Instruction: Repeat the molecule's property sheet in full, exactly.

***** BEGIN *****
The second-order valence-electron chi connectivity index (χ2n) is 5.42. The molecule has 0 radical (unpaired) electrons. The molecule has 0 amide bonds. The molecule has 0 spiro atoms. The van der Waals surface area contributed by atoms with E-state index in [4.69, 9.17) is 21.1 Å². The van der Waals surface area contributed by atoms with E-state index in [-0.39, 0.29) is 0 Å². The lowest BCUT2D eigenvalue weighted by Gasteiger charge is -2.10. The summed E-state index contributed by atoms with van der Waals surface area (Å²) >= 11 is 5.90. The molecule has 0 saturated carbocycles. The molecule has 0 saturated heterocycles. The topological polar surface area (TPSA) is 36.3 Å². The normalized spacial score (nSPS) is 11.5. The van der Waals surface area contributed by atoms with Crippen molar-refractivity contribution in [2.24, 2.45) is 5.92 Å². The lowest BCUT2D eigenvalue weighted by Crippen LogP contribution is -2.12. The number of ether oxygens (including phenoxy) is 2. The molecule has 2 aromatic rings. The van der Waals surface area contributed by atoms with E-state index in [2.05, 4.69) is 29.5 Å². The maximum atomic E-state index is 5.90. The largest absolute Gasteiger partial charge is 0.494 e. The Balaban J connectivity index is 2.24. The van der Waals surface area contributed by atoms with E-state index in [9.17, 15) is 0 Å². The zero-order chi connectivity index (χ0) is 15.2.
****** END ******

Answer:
The second-order valence-electron chi connectivity index (χ2n) is 5.42. The molecule has 0 radical (unpaired) electrons. The molecule has 0 amide bonds. The molecule has 0 spiro atoms. The van der Waals surface area contributed by atoms with E-state index in [4.69, 9.17) is 21.1 Å². The van der Waals surface area contributed by atoms with E-state index in [-0.39, 0.29) is 0 Å². The lowest BCUT2D eigenvalue weighted by Gasteiger charge is -2.10. The summed E-state index contributed by atoms with van der Waals surface area (Å²) >= 11 is 5.90. The molecule has 0 saturated carbocycles. The molecule has 0 saturated heterocycles. The topological polar surface area (TPSA) is 36.3 Å². The normalized spacial score (nSPS) is 11.5. The van der Waals surface area contributed by atoms with Crippen molar-refractivity contribution in [2.24, 2.45) is 5.92 Å². The lowest BCUT2D eigenvalue weighted by Crippen LogP contribution is -2.12. The number of ether oxygens (including phenoxy) is 2. The molecule has 2 aromatic rings. The van der Waals surface area contributed by atoms with E-state index in [2.05, 4.69) is 29.5 Å². The maximum atomic E-state index is 5.90. The largest absolute Gasteiger partial charge is 0.494 e. The Balaban J connectivity index is 2.24. The van der Waals surface area contributed by atoms with E-state index in [9.17, 15) is 0 Å². The zero-order chi connectivity index (χ0) is 15.2.